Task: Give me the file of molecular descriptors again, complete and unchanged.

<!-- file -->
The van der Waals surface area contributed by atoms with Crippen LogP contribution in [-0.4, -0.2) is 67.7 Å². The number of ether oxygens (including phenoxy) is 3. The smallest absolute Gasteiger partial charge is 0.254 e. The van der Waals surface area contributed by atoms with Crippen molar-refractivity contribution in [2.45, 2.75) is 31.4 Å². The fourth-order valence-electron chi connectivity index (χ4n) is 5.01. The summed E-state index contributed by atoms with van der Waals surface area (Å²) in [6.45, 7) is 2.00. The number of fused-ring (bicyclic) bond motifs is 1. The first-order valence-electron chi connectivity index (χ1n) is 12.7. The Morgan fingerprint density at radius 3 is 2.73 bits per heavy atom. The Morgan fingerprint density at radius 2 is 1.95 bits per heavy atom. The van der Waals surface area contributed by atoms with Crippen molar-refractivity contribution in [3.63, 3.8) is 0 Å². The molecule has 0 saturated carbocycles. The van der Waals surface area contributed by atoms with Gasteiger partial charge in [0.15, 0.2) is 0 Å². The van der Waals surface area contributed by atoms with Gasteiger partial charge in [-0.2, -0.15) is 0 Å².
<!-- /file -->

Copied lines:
The van der Waals surface area contributed by atoms with Crippen LogP contribution in [-0.4, -0.2) is 67.7 Å². The number of ether oxygens (including phenoxy) is 3. The smallest absolute Gasteiger partial charge is 0.254 e. The van der Waals surface area contributed by atoms with Crippen molar-refractivity contribution in [2.45, 2.75) is 31.4 Å². The fourth-order valence-electron chi connectivity index (χ4n) is 5.01. The summed E-state index contributed by atoms with van der Waals surface area (Å²) in [6.45, 7) is 2.00. The number of fused-ring (bicyclic) bond motifs is 1. The first-order valence-electron chi connectivity index (χ1n) is 12.7. The Morgan fingerprint density at radius 3 is 2.73 bits per heavy atom. The Morgan fingerprint density at radius 2 is 1.95 bits per heavy atom. The van der Waals surface area contributed by atoms with Crippen molar-refractivity contribution in [3.63, 3.8) is 0 Å². The molecule has 0 saturated carbocycles. The van der Waals surface area contributed by atoms with Gasteiger partial charge in [0.15, 0.2) is 0 Å². The van der Waals surface area contributed by atoms with Gasteiger partial charge in [-0.2, -0.15) is 0 Å².